At age 6, she was diagnosed with SLE Lupus, an auto immune disease that often affects a major organ. A few months after she was diagnosed, the Lupus began attacking her kidneys and she needed to undergo chemo treatments to stop the lupus flares. Over the course of 15 years, Vicki underwent 32 chemo treatments to bring her back into remission each time.
In 2009, Vicki met her wonderful husband, Clint Strever, and they were married in 2010.
In 2012, Vicki learned that her kidneys were rapidly failing and were functioning at only 20%. In 2013, she started the transplant listing process. In June of 2014, Vicki learned that her kidneys were only functioning at 8% and she began dialysis. Just when it felt like time was running out, she received the best news possible: a live donor was a match. Vicki received her kidney transplant on December 9, 2014. Finally, it seemed, things were going to be better and she had a new “lease on life”.
But, unfortunately, the anti-rejection drugs started causing bad side effects. After a few weeks, it became harder to walk and then impossible to stand on her left leg. The left leg bent backwards at the knee and her best option was to cross her legs while sitting. The transplant doctors finally changed her anti-rejection drugs after two years and switched to a monthly IV drug. While the new IV drug has helped reduce the tightness in the left leg, she still cannot stand on her left leg. Trying to find a solution, Vicki went to Mayo Clinic in late December 2016. Her last visit in July ended with no follow-up visits. Seems she is a difficult case and there is no easy solution. The damage from the anti-rejection drugs may not be reversible.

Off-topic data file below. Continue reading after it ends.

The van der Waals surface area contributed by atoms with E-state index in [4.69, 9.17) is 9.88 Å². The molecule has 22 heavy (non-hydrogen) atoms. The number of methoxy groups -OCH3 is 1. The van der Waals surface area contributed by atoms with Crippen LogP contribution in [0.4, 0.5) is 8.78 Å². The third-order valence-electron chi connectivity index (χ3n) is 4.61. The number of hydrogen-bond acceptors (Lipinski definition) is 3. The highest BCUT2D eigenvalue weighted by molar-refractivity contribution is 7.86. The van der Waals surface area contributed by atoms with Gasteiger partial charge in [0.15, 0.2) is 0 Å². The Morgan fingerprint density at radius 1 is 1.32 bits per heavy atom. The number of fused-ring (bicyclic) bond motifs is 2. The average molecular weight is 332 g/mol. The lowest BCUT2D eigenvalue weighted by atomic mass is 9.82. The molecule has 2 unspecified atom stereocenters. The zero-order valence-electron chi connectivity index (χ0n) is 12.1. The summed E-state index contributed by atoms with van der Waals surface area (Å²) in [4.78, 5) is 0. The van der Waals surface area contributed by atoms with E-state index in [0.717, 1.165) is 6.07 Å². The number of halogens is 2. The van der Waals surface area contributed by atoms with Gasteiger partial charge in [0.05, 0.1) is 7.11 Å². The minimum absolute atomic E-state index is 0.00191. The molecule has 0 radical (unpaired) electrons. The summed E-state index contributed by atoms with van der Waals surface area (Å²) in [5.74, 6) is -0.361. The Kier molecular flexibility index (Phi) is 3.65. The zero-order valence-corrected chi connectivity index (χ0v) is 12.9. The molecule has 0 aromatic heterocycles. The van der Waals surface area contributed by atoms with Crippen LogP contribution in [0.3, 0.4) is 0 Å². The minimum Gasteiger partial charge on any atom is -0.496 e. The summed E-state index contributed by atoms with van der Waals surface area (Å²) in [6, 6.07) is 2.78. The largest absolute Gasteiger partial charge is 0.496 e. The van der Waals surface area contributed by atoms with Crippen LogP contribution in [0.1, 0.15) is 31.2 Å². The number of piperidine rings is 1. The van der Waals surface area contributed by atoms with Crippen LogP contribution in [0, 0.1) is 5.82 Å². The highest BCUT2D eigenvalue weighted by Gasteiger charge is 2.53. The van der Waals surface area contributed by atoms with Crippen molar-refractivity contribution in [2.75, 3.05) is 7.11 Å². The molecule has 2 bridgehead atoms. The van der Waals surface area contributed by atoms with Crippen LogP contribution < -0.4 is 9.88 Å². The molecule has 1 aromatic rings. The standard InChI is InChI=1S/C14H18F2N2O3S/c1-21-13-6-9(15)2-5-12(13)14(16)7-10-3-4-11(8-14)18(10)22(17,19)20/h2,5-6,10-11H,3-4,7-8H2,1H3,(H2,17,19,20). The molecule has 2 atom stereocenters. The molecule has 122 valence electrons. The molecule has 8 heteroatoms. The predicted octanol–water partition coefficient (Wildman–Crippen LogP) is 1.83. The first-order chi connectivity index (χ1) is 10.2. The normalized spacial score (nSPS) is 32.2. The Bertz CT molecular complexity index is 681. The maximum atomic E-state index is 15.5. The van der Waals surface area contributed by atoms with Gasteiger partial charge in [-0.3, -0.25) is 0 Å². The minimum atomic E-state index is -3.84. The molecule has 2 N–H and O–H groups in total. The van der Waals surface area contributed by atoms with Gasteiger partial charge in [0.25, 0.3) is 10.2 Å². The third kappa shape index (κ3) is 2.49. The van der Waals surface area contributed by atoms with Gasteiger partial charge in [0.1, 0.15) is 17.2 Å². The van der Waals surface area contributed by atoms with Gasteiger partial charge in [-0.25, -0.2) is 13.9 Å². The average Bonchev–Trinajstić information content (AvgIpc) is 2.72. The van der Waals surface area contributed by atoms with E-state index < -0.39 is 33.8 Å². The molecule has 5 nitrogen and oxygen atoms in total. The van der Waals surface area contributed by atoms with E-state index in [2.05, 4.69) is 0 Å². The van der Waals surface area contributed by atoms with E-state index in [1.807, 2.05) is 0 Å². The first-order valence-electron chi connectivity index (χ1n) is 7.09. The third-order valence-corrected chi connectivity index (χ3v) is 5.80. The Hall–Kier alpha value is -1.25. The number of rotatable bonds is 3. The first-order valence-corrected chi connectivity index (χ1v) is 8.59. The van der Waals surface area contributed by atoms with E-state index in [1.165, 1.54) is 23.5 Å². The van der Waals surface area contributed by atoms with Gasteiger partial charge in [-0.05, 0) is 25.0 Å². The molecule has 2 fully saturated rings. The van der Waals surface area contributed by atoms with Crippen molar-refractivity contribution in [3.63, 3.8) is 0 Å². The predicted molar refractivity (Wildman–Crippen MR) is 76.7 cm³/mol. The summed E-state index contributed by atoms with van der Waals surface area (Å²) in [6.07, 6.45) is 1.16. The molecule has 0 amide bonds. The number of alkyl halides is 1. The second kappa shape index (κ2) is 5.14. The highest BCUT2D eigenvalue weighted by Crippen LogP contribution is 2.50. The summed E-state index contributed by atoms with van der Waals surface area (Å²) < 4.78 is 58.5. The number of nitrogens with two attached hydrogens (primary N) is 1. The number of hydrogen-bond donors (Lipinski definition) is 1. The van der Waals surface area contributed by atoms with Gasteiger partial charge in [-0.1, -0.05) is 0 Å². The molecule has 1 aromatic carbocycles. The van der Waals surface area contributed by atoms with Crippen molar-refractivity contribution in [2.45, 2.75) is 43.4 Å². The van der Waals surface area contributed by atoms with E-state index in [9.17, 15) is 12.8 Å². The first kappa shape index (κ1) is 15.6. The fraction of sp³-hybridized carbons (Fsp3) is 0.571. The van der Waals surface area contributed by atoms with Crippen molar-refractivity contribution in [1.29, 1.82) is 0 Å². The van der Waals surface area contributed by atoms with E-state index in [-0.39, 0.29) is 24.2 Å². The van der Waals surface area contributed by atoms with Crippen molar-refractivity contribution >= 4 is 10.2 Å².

Once able to walk, Vicki has had to get around by sitting on a cheap office chair and pushing herself backwards to go places in her home, or use a scooter or be pushed in a transport wheelchair. Due to her sitting on these modes of transportation she has developed sores and other medical problems.
The physical therapy doctor at Mayo Clinic has ordered an electric wheelchair with all the options that will help Vicki to do the everyday things she cannot do now. The electric wheelchair is the best solution for her to once again be independent.
Unfortunately, insurance only pays for the basic wheelchair, but thanks to a grant from Permobil Cares Foundation most of the cost of the rest of the chair was covered. There is only a small outstanding balance. Vicki’s goal is to be able to do things for herself and to get around independently. Now that Vicki has thw electric wheelchair, she needs a van that is equipped to transport the electric wheelchair. Cost estimates for the van are between $83,000 and $85,000. With no other way to pay for these expenses, Vicki is looking for your help.
All donations will be used to help Vicki pay for the wheelchair and a handicap van.
Thank you for reading Vicki’s story and for any support you can give.
- Julie Cianfrogna
- Jessica Lambert
- Father John Peeters, CSV
- Gilbert Sebenste
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